14 So Joseph got up and took the Child and His mother while it was still night, and left for Egypt. 15 He stayed there until the death of Herod; this happened so that what had been spoken by the Lord through the prophet would be fulfilled: “Out of Egypt I called My Son.”

Jesus is the fulfilment of Mosaic prophecy, embodying this most important of biblical figures. Furthermore, as Karen Armstrong, former Catholic sister and religious commentator, observed in The Bible: The Biography (p. 71):

Matthew was, therefore, especially anxious to show that Christianity was not only in harmony with Jewish tradition but was its culmination. Almost every single event in Jesus’s life had happened ’to fulfil the Scriptures.’ Like Ishmael, Samson and Isaac, his birth was announced by an angel. His 40 days of temptation in the desert paralleled the Israelites’ 40 years in the wilderness; Isaiah had foretold his miracles. And – most importantly – Jesus was a great Torah teacher. Proclaimed the new law of the messianic age from a mountaintop – like Moses – and insisted that he had not come to abolish but to complete the Law and the prophets.

The great Catholic exegete, Raymond Brown, in his masterpiece The Birth of the Messiah, was all too aware of the parallels between Moses and Jesus. As he observes (p. 163):

As for the patriarch Joseph and infant Moses motifs…, these enabled Matthew to connect Jesus, son of God, son of Abraham, and son of David, with one great episode in Israelite history to which the genealogy had failed to call attention, namely, the Egyptian bondage and the Exodus. It was perfectly fitting that the child named after Joshua who was to save his people from their sins should echo in his origins the historic deliverance of Israel from Egypt.

Jesus ties together all of these Torah threads in a neat theological construction—certainly for Matthew. Herod is the new Pharaoh, and his slaughter of the innocents is the new death of the Israelite sons. In fact, Raymond Brown sets out a whole raft of parallels between Matthew’s birth narrative and the events of Exodus, a list that is enlarged when one considers Jewish midrashic tradition about the infancy of Moses as well. Brown states (p. 112-115):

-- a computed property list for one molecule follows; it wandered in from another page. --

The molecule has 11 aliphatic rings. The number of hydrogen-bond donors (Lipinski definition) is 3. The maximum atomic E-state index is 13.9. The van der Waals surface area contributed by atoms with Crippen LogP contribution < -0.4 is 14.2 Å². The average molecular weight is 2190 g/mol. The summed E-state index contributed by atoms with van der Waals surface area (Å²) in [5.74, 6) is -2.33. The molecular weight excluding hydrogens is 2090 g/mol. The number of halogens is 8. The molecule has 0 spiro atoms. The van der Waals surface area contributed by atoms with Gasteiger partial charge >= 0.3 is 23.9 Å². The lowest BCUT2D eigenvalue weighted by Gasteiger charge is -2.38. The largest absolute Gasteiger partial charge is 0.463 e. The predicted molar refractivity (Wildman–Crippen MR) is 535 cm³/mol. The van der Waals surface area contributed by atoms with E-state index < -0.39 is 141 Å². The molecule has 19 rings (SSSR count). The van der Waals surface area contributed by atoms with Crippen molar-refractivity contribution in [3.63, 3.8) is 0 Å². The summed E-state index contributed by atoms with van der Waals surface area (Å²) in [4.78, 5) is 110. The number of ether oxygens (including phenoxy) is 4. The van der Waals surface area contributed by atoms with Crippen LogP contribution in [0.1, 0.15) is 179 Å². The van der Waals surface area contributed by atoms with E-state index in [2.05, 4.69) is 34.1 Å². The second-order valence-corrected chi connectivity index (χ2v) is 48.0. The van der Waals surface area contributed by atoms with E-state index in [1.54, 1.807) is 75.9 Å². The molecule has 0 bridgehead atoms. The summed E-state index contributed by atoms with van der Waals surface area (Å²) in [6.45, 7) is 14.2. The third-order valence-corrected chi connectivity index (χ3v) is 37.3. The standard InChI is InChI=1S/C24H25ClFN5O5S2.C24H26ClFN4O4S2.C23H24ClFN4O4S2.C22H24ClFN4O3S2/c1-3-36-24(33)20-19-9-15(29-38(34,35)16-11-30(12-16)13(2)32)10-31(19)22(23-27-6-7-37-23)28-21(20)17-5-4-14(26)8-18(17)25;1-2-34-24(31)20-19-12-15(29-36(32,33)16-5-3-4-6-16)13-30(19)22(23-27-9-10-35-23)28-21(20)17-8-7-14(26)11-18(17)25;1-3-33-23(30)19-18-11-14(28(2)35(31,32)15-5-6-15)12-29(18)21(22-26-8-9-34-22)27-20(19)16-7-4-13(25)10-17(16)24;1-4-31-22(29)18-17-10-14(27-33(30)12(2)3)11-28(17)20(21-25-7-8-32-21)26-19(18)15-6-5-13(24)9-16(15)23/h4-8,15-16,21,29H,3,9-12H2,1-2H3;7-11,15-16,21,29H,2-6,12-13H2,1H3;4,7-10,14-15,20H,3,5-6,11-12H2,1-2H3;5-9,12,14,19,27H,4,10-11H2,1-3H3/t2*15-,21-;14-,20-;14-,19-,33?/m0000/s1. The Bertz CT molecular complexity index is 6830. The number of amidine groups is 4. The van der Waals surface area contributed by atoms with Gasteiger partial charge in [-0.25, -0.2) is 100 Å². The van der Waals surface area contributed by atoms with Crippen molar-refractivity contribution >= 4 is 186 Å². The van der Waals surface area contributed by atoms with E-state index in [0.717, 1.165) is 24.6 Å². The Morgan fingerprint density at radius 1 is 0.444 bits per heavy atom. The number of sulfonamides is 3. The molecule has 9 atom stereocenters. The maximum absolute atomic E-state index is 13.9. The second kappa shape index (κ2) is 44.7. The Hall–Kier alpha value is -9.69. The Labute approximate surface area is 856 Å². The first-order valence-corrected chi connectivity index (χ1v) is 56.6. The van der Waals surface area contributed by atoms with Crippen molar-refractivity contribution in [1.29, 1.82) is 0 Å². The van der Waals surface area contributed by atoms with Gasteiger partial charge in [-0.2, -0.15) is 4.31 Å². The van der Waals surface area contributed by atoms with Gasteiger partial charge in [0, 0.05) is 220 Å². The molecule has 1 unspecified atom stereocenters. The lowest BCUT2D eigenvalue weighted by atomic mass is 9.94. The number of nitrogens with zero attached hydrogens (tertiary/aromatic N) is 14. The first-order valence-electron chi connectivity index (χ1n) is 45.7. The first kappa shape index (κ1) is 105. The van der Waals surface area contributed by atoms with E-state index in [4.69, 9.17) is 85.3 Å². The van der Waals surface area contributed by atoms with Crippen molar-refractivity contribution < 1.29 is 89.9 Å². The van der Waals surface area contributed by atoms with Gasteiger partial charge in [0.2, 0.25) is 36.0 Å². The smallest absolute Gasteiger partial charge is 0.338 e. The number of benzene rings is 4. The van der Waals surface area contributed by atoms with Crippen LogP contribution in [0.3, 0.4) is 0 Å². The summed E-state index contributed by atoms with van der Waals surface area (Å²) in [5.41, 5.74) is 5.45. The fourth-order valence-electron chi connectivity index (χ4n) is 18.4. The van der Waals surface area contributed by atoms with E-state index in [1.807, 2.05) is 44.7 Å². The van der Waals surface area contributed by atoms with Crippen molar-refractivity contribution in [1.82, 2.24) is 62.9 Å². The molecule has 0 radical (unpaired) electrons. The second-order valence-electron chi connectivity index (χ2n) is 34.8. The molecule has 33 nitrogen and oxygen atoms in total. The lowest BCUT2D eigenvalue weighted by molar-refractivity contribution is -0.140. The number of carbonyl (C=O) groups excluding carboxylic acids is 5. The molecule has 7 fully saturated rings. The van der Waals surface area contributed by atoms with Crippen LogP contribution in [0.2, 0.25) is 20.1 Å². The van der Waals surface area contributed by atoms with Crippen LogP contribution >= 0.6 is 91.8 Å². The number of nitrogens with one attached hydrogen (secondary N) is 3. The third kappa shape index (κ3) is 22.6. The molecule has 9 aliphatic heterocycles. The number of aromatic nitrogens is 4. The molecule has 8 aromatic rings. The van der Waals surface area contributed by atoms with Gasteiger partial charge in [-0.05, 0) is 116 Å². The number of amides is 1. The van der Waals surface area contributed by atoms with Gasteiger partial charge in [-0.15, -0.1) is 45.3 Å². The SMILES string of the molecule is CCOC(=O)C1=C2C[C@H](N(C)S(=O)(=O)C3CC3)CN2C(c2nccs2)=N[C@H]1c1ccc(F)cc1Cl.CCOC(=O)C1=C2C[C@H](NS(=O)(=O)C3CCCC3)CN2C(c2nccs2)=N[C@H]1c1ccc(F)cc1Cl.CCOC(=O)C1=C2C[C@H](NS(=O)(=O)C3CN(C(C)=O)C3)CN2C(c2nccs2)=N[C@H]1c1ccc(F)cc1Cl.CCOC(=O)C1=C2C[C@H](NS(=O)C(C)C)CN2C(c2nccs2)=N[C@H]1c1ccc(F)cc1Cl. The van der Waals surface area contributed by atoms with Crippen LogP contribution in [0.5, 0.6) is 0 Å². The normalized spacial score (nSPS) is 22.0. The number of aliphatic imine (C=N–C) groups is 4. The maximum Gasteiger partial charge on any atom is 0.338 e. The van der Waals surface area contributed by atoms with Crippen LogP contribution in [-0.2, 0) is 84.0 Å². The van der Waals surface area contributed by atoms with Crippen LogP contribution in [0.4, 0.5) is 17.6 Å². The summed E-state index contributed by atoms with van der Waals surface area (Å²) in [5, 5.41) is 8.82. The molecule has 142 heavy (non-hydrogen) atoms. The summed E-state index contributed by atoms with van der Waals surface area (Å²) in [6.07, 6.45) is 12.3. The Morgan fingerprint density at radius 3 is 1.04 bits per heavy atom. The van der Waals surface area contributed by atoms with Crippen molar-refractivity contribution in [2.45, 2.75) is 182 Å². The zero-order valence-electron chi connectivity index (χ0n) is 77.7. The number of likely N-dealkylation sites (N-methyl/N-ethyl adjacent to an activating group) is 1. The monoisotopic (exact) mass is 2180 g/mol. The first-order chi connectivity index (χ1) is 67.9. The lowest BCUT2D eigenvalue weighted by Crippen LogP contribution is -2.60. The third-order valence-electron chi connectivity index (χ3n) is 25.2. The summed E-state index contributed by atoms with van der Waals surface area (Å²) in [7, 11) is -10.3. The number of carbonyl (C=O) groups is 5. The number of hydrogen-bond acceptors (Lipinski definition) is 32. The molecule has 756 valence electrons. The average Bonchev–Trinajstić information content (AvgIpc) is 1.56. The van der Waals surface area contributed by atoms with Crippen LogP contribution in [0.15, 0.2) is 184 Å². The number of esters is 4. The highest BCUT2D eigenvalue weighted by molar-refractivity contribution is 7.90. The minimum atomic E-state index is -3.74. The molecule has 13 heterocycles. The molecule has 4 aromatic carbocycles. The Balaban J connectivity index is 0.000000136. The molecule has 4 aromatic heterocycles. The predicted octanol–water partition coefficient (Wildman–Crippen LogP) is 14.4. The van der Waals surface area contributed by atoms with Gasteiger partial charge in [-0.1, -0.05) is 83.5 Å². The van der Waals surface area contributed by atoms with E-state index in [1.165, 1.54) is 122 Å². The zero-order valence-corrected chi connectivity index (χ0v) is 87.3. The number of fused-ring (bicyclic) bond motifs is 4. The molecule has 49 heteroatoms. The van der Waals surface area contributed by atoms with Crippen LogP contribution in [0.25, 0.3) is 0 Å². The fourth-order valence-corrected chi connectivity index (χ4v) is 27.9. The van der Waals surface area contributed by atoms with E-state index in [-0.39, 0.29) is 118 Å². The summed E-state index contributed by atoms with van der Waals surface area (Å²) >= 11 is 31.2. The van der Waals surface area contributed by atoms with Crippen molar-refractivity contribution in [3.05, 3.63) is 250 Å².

…the parallelism between Jesus and Moses is deeply rooted in early Christian thought and is particularly prominent in Matthew’s picture of Jesus’ ministry, as we saw in § 2. Matthew’s appreciation of this parallelism explains why he has chosen an infancy narrative which fills out the parallelism more perfectly. Just as there is an infancy narrative of Moses in the Book of Exodus showing God’s hand in his career even before he began his ministry of redeeming Israel from Egypt and of mediating a covenant between God and His people, so Matthew has given us an infancy narrative of Jesus before he begins his ministry of redemption and of the new covenant….

Indeed, the parallels between the Moses legend and the pre-Matthean Jesus infancy narratives may have been more obvious than we can now perceive. [My emphasis]

I can’t tell you how I revere the work of Raymond Brown, but I am also constantly surprised by his admission of the mythical nature of the biblical texts and their contents. Here, for example, he fully admits to the Moses infancy narrative being legendary in nature, whilst also admitting that Matthew chose an infancy narrative. That is to say that Matthew was not recounting an infancy narrative but was constructing one to fit in with the pre-existing legend for symbolic and theological purposes.

If this doesn’t illustrate one of the finest exegetical minds admitting legendary embellishment and implying a fundamental lack of historical accuracy, then we don’t know what does.

In Matthew (Mark 9:4; Luke 9:30) Jesus ascends a mountain where he meets Moses (and Elijah) so he can be on at least their level. As Dale Allison states (The New Moses: A Matthean Typology, p. 278):

By uniting themselves to their Scripturally faithful Mosaic Lord, Christians were uniting themselves to the sacred past of the Jews, the one people of God: to belong to Jesus Christ was to belong to Israel’s history and so to have her memories.

When Moses led the “Israelites” into the wilderness, they first came to Mount Sinai where, at the mountaintop, he received the law on behalf of his people (Exodus 18). Similarly, after Jesus calls his disciples to follow him, he first takes them up a mountain to deliver them teaching in much the same way. This is a re-enactment of the events surrounding the Mosaic Law. Thus, right at the beginning of Jesus’s ministry, we have him repeating the Sinai event, and remember, he is not replacing the what law but fulfilling it in every jot and tittle (Matthew 5:17). He is very much delivering the teaching of Moses.